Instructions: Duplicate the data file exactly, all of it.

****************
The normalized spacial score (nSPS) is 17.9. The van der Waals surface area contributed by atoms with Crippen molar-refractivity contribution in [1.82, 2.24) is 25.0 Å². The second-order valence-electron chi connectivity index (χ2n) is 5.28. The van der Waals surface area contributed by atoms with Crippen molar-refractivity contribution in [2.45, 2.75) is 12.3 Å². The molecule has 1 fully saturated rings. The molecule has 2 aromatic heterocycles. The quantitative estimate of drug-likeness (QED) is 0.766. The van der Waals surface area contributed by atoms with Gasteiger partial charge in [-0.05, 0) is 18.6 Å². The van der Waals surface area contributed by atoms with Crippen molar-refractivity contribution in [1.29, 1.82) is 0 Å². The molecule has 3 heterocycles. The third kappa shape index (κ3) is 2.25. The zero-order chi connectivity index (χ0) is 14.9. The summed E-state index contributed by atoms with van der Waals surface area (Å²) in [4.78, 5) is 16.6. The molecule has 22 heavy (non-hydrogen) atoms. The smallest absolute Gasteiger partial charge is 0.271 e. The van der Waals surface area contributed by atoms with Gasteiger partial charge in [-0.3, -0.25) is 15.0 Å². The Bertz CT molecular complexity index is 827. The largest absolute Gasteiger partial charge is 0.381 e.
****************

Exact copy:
The normalized spacial score (nSPS) is 17.9. The van der Waals surface area contributed by atoms with Crippen molar-refractivity contribution in [1.82, 2.24) is 25.0 Å². The second-order valence-electron chi connectivity index (χ2n) is 5.28. The van der Waals surface area contributed by atoms with Crippen molar-refractivity contribution in [2.45, 2.75) is 12.3 Å². The molecule has 1 fully saturated rings. The molecule has 2 aromatic heterocycles. The quantitative estimate of drug-likeness (QED) is 0.766. The van der Waals surface area contributed by atoms with Gasteiger partial charge in [-0.05, 0) is 18.6 Å². The van der Waals surface area contributed by atoms with Crippen molar-refractivity contribution in [1.29, 1.82) is 0 Å². The molecule has 3 heterocycles. The third kappa shape index (κ3) is 2.25. The zero-order chi connectivity index (χ0) is 14.9. The summed E-state index contributed by atoms with van der Waals surface area (Å²) in [4.78, 5) is 16.6. The molecule has 22 heavy (non-hydrogen) atoms. The smallest absolute Gasteiger partial charge is 0.271 e. The van der Waals surface area contributed by atoms with Gasteiger partial charge in [-0.3, -0.25) is 15.0 Å². The Bertz CT molecular complexity index is 827. The largest absolute Gasteiger partial charge is 0.381 e.